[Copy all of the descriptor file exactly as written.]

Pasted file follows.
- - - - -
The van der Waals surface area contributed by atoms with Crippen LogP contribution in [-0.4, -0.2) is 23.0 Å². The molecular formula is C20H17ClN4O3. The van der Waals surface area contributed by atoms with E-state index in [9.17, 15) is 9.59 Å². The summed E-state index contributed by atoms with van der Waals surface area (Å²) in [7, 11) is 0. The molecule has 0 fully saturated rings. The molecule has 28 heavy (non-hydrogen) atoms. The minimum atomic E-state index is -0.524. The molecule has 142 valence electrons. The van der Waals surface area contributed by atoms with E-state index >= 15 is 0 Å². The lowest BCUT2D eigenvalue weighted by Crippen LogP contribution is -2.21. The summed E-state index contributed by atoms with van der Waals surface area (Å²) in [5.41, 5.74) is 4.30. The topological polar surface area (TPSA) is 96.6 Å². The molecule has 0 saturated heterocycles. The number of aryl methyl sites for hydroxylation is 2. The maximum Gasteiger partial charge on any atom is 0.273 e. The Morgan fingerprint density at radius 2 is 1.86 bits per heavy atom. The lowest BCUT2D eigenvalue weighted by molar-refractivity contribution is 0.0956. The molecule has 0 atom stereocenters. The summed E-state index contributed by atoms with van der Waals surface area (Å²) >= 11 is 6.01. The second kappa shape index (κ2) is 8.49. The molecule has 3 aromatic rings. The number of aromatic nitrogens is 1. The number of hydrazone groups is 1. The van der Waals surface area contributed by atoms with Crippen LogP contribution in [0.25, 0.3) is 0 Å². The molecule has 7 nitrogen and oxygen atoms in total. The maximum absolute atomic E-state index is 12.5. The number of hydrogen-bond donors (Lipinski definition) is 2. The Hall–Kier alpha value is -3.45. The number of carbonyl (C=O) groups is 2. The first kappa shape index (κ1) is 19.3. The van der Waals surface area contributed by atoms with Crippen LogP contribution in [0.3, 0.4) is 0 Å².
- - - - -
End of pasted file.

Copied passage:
The van der Waals surface area contributed by atoms with Crippen LogP contribution in [-0.4, -0.2) is 23.0 Å². The molecular formula is C20H17ClN4O3. The van der Waals surface area contributed by atoms with E-state index in [9.17, 15) is 9.59 Å². The summed E-state index contributed by atoms with van der Waals surface area (Å²) in [7, 11) is 0. The molecule has 0 fully saturated rings. The molecule has 28 heavy (non-hydrogen) atoms. The minimum atomic E-state index is -0.524. The molecule has 142 valence electrons. The van der Waals surface area contributed by atoms with E-state index >= 15 is 0 Å². The lowest BCUT2D eigenvalue weighted by Crippen LogP contribution is -2.21. The summed E-state index contributed by atoms with van der Waals surface area (Å²) in [5.41, 5.74) is 4.30. The topological polar surface area (TPSA) is 96.6 Å². The molecule has 0 saturated heterocycles. The number of aryl methyl sites for hydroxylation is 2. The maximum Gasteiger partial charge on any atom is 0.273 e. The Morgan fingerprint density at radius 2 is 1.86 bits per heavy atom. The lowest BCUT2D eigenvalue weighted by molar-refractivity contribution is 0.0956. The molecule has 0 atom stereocenters. The summed E-state index contributed by atoms with van der Waals surface area (Å²) >= 11 is 6.01. The second kappa shape index (κ2) is 8.49. The molecule has 3 aromatic rings. The number of aromatic nitrogens is 1. The number of hydrazone groups is 1. The van der Waals surface area contributed by atoms with Crippen LogP contribution in [0.25, 0.3) is 0 Å². The molecule has 7 nitrogen and oxygen atoms in total. The maximum absolute atomic E-state index is 12.5. The number of hydrogen-bond donors (Lipinski definition) is 2. The Hall–Kier alpha value is -3.45. The number of carbonyl (C=O) groups is 2. The first kappa shape index (κ1) is 19.3. The van der Waals surface area contributed by atoms with Crippen LogP contribution in [0.3, 0.4) is 0 Å².